sition from one system of religious ceremonial to another. In times of fierce persecution, the reality of a conversion is tried "as by fire." There was little, during the first three hundred years of Christianity, to encourage a profession of its faith, except so far as the heart had become sufficiently devoted to its holy and self-denying duties, to be willing to suffer on their account the loss of all things. Mere cold assent and dead formality were not likely to put themselves in the way of being torn by wild beasts or buried in the mines. The change wrought in the converts was, for the most part and notoriously, a change of heart and of life, as well as an entire change of opinion. The striking alteration in those who embraced the gospel, bore a powerful attestation to its divine authority. Philosophers complained that men improved but little in goodness under their instructions; while Paul could say to the Christians of Corinth, a city famous for the profligacy of its inhabitants, "Such were some of you: but ye are washed, ye are sanctified, ye are justified in the name of the Lord Jesus, and by the Spirit of our God." "The doctrine of Christ," says a writer of those times, "did convert the most wicked persons who embraced it from all their debaucheries to the practice of all virtues." So remarkable was the difference between the Christians and those whom they had once resembled, that Origen, defending their faith against the attacks of Celsus, challenges a comparison between their moral character and that of any other societies
* Origen cont. Celsum.
in the world. Even the sceptic Gibbon unites in this testimony. Speaking of these early converts, he says, "As they emerged from sin and superstition to the glorious hope of immortality, they resolved to devote themselves to a life not only of virtue, but of penitence. The desire of perfection became the ruling passion of their soul." "Their serious and sequestered life, averse to the gay luxury of the age, inured them to chastity, temperance, economy, and all the sober and domestic virtues. The contempt of the world exercised them in the habits of humility, meekness, and patience. The more they were persecuted, the more closely they adhered to each other. Their mutual charity and unsuspecting confidence has been remarked by infidels, and was too often abused by perfidious friends. Even their faults, or rather their errors, were derived from an excess of virtue."* From all these authorities it is evident that the propagation of the gospel was not only of great rapidity, but of great power in transforming the hearts and lives of the multitudes who embraced it.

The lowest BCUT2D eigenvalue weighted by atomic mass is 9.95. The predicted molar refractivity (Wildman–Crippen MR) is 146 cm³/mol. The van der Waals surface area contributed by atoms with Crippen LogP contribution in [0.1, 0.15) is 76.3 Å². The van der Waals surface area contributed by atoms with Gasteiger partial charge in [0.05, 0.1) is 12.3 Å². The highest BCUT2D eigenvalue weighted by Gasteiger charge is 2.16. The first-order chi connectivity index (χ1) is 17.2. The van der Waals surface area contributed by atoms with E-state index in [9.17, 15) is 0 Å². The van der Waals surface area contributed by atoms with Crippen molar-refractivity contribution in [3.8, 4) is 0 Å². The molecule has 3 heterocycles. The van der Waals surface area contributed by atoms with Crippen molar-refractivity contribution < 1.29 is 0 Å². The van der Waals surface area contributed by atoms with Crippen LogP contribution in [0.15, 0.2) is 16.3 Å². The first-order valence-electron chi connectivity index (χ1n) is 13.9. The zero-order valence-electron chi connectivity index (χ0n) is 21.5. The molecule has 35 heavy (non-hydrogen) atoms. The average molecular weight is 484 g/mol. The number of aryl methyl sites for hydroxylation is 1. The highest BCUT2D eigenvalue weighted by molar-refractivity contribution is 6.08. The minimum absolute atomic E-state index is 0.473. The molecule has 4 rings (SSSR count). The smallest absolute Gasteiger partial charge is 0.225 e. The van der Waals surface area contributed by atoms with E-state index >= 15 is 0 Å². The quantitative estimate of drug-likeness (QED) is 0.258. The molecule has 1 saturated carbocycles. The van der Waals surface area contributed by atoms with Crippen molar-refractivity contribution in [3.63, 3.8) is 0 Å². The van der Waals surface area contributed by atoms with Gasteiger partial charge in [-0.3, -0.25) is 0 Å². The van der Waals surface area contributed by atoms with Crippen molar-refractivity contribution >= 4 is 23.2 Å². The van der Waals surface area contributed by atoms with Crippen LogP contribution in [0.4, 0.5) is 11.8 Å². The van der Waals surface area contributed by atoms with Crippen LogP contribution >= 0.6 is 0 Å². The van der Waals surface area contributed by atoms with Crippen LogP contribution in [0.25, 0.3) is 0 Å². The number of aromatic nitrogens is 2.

In connection with the moral power and vast extent of this work, it should be considered, that among those who were brought to the obedience of Christ were men of all classes, from the most obscure and ignorant to the most elevated and learned. In the New Testament we read of an eminent counsellor, and of a chief ruler, and of a great company of priests, and of two centurions of the Roman army, and of a
Gibbon, vol. 2, ch. 15, p. 138, 139.
proconsul of Cyprus, and of a member of the Areopagus at Athens, and even of certain of the household of the emperor Nero, as having been converted to the faith. Many of the converts were highly esteemed for talents and attainments. Such was Justin Mar
tyr, who while a heathen was conversant with all the schools of philosophy. Such was Pantanus, who before his conversion was a philosopher of the school of the Stoics, and whose instructions in human learning at Alexandria, after he became a Christian, were much frequented by students of various characters. Such also was Origen, whose reputation for learning was so great that not only Christians but philosophers flocked to his lectures upon mathematics and philosophy, as well as on the Scriptures. Even the noted Porphyry did not refrain from a high eulogium upon the learning of Origen.* It may help to convey some notion of the character and quality of many early Christians, of their learning and their labors, to notice the Christian writers who flourished in these ages. St. Jerome's catalogue contains one hundred and twenty writers previous to the year 360 from the death of Christ. The catalogue is thus introduced: "Let those who say the church has had no philosophers, nor eloquent and learned men, observe who and what they were who founded, established, and adorned it." Pliny, in his celebrated letter to Trajan, written about sixty-three years after the gospel began to be preached to the Gentiles, expressly states, that in the provinces of Pontus and Bythinia many
* Stillingfleet's Orig. Sac. p. 273, 274. + See Paley, p. 346.